The RIAA's primary focus at this point is shutting down the service once and for all, but they are also starting to get concerned that Lime Wire's founder Mark Gorton has been squirreling away the Lime Wire profits into "family partnerships". With liability running into the "hundreds of millions or even billions of dollars", the RIAA could find itself raiding an empty cash drawer by the time they finally finish shutting down the service.
If we'd been asked to come up with a name for Google's upcoming music retail web store, we would have shrugged our shoulders and muttered something like 'Google Music'. Turns out Google is just as straight forward and uncreative as us. TechCrunch did some digging around on Google's servers and found what appears to be a logo indicating the service would be called Google Music. The file has since disappeared.
Google demoed the web-based music store at Google I/O last month. It was shown off with the ability to do over the air downloads to Android phones. Google didn't really give any detail about the service, which is expected to roll out with the new web-based Android Market. We were skeptical that Google would be doing the actual sale of the music themselves, but would rather be a storefront, but this new evidence makes us think they might go toe to toe with Apple after all.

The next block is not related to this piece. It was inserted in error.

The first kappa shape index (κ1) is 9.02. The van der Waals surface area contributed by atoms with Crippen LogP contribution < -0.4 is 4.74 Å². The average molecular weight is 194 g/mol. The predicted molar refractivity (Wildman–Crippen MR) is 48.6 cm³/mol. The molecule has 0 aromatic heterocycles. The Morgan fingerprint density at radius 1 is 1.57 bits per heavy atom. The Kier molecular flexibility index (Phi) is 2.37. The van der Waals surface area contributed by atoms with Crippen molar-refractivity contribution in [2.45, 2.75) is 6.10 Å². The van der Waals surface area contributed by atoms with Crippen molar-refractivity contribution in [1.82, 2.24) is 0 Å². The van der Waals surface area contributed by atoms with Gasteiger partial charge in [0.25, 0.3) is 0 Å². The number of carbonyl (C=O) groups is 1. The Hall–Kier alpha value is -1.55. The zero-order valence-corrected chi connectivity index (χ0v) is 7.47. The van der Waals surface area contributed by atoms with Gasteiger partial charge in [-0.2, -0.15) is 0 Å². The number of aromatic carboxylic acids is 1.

Apple is expected to launch a cloud-based music service at WWDC next week. So if Google wants to get people interested, they should get Google music ready to rollout soon.
The irony here is so thick we could cut it with a chainsaw. What are we talking about? Niklas Zennstrom and Janus Friis, the duo responsible for the former P2P app Kazaa that, let's face it, was never really used to download Linux distros and instead was the tool of choice for illicit downloaders, are stepping back on the digital music stage and launching a new startup called "Rdio."
Taking a page from Napster, Rdio is a legit service and will charge $5 to $10 a month for "unlimited access to music from your computer and mobile phone, even when you're offline." There will be apps for different smartphones, including iPhones, BlackBerry phones, and Android-based phones, and if you shell out the full $10, you'll be able to store and stream songs on these and perhaps other mobile devices.
According to The New York Times, Rdio will open this week as an invitation-only preview, and then become more widely available later this year, joining a sea of other subscription music services. Where Rdio will attempt to set itself apart is in its social element, giving users the ability to follow friends on the site, see what songs they're listening to, and view a list of the most popular music on your friends list.